Thus, immediately following the execution, Xantharaxes was mummified, shredded, wrapped in some of his old clothes and scattered across the length and breadth of the Persian Empire. It was thought that this might prevent his resurrection—if not forever, then for a very great while.”
“I just smoked part of a mummy?” I cried, clutching my throat.
“Nobody’s fault but your own, Watson.”
“But… why is it even here?” I asked.
“I stole it from Moriarty, years ago,” said Holmes.
“He had a fascination with immortality. It was his main pursuit, while he lived.”
“And why did you decide to nail it to our mantelpiece?”
“I caught it trying to walk out of here a few nights ago.
Nailed the thing to the fireplace to keep it from wandering off.”
“I see,” I said. “So, in fact, the contents of your old Persian slipper are not tobacco, but…”
“An old Persian,” said Holmes. “And if I’m honest,
Watson, it seems like a much more apt thing to keep there, don’t you think? Why, if someone came up to me and said,
‘Guess what I’ve got in this old Persian slipper?’ I think, ‘An old Persian,’ would cross my mind long before, ‘Some delicious pipe-weed, which you have chosen to nail to the furniture.’ Really, Watson, that famous intellect of yours seems to have failed you. Not your finest hour, I fear.”
I could not bring myself to disagree. Holmes kept peering into the slipper, giving its contents the occasional, exploratory poke. “Who would have thought?” he mused.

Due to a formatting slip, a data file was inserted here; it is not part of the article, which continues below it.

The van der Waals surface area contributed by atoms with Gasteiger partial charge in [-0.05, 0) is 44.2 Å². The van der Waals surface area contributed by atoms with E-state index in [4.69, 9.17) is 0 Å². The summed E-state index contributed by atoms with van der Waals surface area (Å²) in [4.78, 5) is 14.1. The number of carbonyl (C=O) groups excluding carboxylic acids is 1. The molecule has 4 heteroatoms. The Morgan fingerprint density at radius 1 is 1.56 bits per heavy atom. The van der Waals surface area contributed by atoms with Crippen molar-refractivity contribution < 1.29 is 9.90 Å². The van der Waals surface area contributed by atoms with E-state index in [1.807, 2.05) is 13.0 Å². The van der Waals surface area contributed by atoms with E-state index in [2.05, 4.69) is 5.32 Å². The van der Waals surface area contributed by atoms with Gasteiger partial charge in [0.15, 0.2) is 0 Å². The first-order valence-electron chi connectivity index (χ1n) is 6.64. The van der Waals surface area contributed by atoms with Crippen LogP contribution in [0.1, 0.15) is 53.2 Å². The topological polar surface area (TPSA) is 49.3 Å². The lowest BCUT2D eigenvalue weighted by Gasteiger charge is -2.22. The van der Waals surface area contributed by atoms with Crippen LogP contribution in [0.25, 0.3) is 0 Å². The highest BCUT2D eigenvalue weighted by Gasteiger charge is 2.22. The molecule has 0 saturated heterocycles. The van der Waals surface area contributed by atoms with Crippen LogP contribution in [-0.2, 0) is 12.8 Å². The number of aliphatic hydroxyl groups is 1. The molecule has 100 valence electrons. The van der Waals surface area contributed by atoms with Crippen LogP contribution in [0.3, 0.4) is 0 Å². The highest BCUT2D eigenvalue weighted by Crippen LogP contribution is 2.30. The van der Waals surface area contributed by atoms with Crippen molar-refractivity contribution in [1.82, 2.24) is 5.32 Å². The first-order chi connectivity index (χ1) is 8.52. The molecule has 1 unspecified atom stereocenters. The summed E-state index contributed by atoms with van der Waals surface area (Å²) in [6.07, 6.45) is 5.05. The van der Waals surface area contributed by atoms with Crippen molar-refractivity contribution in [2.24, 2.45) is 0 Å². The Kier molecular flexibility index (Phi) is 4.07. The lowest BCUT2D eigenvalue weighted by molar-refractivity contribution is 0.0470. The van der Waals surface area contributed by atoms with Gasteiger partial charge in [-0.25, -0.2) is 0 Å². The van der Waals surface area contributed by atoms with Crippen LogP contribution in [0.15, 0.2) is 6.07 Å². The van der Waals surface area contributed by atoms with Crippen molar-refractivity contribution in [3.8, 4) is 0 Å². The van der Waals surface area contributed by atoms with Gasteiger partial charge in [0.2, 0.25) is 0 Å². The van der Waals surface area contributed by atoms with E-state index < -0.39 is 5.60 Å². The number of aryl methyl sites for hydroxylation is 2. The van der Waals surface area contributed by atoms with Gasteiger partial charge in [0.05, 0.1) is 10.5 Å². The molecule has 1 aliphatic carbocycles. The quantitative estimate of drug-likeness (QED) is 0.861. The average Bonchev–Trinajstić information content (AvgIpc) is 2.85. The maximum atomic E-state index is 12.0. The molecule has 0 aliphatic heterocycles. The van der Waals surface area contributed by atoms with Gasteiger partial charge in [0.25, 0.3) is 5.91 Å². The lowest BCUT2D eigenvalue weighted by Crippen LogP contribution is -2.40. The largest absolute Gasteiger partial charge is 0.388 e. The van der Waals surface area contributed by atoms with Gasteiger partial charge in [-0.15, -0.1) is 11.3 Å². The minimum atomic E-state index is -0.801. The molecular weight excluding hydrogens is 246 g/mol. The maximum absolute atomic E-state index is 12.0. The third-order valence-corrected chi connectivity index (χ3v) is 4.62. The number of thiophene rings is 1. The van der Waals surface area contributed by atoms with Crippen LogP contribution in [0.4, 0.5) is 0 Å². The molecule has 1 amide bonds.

“It’s a poor sort of immortality that can be overcome by a trusty old briar pipe and a match, eh? Oh! Say, Watson, I don’t suppose you’d consider doing the world a favor and finishing the old fellow off, would you? Just think: a weekend with a good book, a snifter of brandy and as many pipefuls of the old Xantharaxes as a fellow could ask for!”
“Er… well… now that I know the nature of the stuff I’ll confess I’m a bit less keen. Holmes, am I going to be all right?”
“I should think so. You haven’t infused yourself with all of Xantharaxes, you know, just a tiny part of him. And he was known for nothing but immortality and prophecy, in any case. Nothing dangerous. I should think you’ll notice nothing but a few minor effects along those lines.”
“What do you mean?”
“Oh, you know, minor invulnerability. If you nick yourself with your razor this week, you might not bleed. You might stub a toe and not care. Oh, and some lesser powers of prophecy. Might be a good week to purchase a lottery ticket or invest in stocks. And some prophetic dreaming, I would think. Yes, that’s practically a given.”
Copyright © 2018 G.S. Denning.